Linear proportional solenoid 42 remains de-energized and piston 30 remains at rest until proper positioning of discharge tube 24 relative to cornea C is achieved as determined by an alignment detection system 50 connected to microprocessor 46. Alignment detection system 50 can be any suitable system, for example an alignment system as taught in commonly owned U.S. Pat. Nos. 4,881,807 and 6,361,495. Once alignment is achieved, microprocessor 46 provides a signal used by current source 44 to provide the driving current according to a preprogrammed ramp form, as will now be described below.
 A lookup table stored in a programmable memory 54 associated with microprocessor 46 includes digital information describing a predetermined current versus time relationship, which information is used to actually generate the energizing current supplied to proportional solenoid 42. The shape of the current ramp used to drive proportional solenoid 42 directly effects how the pressure within plenum chamber 38 changes as a function of time. A preferred current versus time profile is shown in FIG. 4. A pressure sensor 56, for example a pressure transducer or the like, is located within plenum chamber 38 for generating a pressure signal indicative of the fluid pressure within the plenum chamber. FIG. 5 includes a plot of a pressure signal corresponding to the current ramp shown in FIG. 4. In order to provide a signal indicative of the occurrence of applanation, a photosensitive detector 58 is positioned in a symmetrically oblique arrangement about test axis TA to receive corneally reflected light from emitter 60, whereby a peak signal is produced by detector 58 when the corneal surface is substantially flat for coherent reflection. FIG. 5 includes the applanation signal superimposed with the pressure signal, and the peaks in the applanation signal represent first and second applanation events corresponding to FIGS. 2B and 2D, respectively. As can be seen looking at FIGS. 4 and 5 collectively, the solenoid drive current increases linearly for a period of time longer than is necessary to achieve “inward” applanation represented by the first (left hand) peak in the applanation signal before it reverses slope and decreases at the same rate. FIG. 5 shows the resulting pressure-time curve, which is symmetrical about the instant the current reverses slope. As a result, the cornea is transfigured beyond the initial state of applanation to a state of concavity, and then returns through a second “outward” state of applanation to its original state of convexity as the plenum pressure decreases to atmosphere. The outward applanation is represented by the second (right hand) peak in the applanation signal shown in FIG. 5.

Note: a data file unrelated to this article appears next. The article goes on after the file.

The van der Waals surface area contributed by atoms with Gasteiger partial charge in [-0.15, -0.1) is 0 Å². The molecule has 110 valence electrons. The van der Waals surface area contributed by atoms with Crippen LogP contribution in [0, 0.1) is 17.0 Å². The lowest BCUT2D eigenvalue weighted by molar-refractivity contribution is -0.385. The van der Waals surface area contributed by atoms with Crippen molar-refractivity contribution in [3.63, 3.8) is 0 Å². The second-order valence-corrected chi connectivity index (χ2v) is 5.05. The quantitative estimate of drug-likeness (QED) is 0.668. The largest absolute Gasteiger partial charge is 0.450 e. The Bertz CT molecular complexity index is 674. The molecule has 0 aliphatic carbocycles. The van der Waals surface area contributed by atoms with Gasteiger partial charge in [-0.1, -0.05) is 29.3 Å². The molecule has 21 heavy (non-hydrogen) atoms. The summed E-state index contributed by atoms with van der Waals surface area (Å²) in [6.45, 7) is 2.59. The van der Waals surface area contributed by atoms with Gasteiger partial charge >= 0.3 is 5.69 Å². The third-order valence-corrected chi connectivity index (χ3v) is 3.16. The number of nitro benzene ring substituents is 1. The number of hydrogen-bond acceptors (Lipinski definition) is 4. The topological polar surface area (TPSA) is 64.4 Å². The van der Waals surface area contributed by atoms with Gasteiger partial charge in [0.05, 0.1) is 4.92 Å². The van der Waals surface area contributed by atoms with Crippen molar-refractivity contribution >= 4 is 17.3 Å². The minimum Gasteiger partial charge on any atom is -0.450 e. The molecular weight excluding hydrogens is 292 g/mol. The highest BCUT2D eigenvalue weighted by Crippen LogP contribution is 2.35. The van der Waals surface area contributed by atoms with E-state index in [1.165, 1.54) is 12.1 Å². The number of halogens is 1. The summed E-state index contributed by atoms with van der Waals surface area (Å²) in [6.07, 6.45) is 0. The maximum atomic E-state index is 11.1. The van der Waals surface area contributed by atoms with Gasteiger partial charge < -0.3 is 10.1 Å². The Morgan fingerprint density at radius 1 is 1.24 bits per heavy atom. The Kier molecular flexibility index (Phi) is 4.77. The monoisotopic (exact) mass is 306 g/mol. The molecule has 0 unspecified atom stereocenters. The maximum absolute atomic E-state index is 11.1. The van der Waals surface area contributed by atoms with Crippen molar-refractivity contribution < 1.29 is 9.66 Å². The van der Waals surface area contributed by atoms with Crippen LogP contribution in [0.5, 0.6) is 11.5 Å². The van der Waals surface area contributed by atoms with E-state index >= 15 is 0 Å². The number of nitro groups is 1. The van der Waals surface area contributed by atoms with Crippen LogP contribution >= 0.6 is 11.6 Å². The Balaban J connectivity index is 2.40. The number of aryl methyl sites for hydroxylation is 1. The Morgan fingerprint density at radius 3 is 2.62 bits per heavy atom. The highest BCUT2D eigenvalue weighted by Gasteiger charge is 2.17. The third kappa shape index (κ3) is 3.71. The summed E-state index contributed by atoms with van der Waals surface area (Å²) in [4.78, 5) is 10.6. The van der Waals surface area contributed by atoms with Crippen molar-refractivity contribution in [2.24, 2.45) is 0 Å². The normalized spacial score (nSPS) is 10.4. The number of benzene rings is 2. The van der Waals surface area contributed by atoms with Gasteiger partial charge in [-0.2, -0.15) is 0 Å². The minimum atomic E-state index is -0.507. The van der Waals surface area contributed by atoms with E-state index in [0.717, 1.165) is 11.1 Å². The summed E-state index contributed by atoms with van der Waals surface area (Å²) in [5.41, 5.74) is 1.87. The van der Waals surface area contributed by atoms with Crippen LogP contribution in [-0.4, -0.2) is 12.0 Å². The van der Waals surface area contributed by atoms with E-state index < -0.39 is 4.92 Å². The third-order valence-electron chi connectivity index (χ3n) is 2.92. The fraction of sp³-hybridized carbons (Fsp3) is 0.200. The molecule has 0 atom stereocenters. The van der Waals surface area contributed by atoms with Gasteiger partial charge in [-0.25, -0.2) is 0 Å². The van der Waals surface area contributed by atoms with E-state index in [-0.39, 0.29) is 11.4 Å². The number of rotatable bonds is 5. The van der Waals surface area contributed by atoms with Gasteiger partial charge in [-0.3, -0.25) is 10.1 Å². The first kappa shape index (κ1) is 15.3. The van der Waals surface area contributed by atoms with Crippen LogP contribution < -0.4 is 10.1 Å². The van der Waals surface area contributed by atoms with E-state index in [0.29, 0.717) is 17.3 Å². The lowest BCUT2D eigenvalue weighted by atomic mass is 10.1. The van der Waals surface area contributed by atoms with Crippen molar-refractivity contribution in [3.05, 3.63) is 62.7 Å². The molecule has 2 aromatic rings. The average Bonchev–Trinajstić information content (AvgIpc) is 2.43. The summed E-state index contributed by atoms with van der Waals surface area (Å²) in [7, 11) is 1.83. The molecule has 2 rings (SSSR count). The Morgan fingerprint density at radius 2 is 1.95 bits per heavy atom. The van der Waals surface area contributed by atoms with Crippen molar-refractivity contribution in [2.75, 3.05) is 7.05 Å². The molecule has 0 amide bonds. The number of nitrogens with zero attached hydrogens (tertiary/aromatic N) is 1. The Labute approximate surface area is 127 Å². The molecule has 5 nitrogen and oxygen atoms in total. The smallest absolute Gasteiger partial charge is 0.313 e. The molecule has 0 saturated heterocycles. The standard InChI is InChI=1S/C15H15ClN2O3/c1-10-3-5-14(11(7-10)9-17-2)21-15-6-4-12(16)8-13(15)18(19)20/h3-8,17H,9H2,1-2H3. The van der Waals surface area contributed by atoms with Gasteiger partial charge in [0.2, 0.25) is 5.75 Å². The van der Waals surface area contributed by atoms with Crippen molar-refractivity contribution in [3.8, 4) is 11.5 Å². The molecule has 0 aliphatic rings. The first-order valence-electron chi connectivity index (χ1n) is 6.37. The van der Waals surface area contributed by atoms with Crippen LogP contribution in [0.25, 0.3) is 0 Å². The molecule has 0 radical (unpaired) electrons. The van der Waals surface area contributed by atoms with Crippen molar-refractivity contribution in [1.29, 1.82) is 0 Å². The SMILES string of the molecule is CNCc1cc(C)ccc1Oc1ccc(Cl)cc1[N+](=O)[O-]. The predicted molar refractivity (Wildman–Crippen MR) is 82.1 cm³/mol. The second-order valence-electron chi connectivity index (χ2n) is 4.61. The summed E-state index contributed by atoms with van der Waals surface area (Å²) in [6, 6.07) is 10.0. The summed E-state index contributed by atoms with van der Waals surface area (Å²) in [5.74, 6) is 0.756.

As will be observed from FIG. 5, the time T1 of inward applanation and the time T2 of outward applanation are not equidistant from a time TM when the pressure signal reaches a maximum, and the pressure P2 associated with the outward applanation event is less than the pressure P1 associated with the first applanation event. Applicant has experimentally confirmed that this observed hysteresis pressure differential is a rate dependent effect related to the velocity of the fluid pulse, and is not dependent upon intraocular pressure. More specifically, applicant has demonstrated that as the pressure ramp is slowed down, the hysteresis decreases in a corresponding manner. Thus, the hysteresis can be thought of as a manifestation of visco-elastic losses in the dynamic system that appear when the rate of the pressure ramp is sufficiently fast and are dependent on physical properties of the cornea, as opposed to intraocular pressure.
 Corneal hysteresis (H) may be quantified directly as a difference between the signal amplitudes P1 and P2 from pressure sensor 56, namely:
H=P 1−P 2;
 or indirectly as a difference between tonometric measurements of intraocular pressure derived from P1 and P2. Intraocular pressures IOP1 and IOP2 corresponding to P1 and P2 are determined according to known procedure. More specifically, the analog signal information from pressure sensor 56 and applanation detector 58 is filtered and converted to digital form for processing by microprocessor 46. The plenum pressures P1 and P2 at the times of applanation are then correlated by microprocessor 46 to respective IOP values (IOP1 and IOP2) in units of mmHg (millimeters mercury) using a regression equation developed and stored in instrument memory 54 during clinical calibration relative to GAT (Goldmann Applanation Tonometer) as a reference. Corneal hysteresis H is then quantified by finding the difference:
H=IOP 1−IOP 2.
 While the description above relates to an ophthalmic system wherein pachometer 12 and tonometer 14 are independent units connected to a common computer 16, the means for measuring corneal thickness and hysteresis could be integrated into a single instrument in accordance with the teaching of commonly owned U.S. Pat. No. 5,474,066.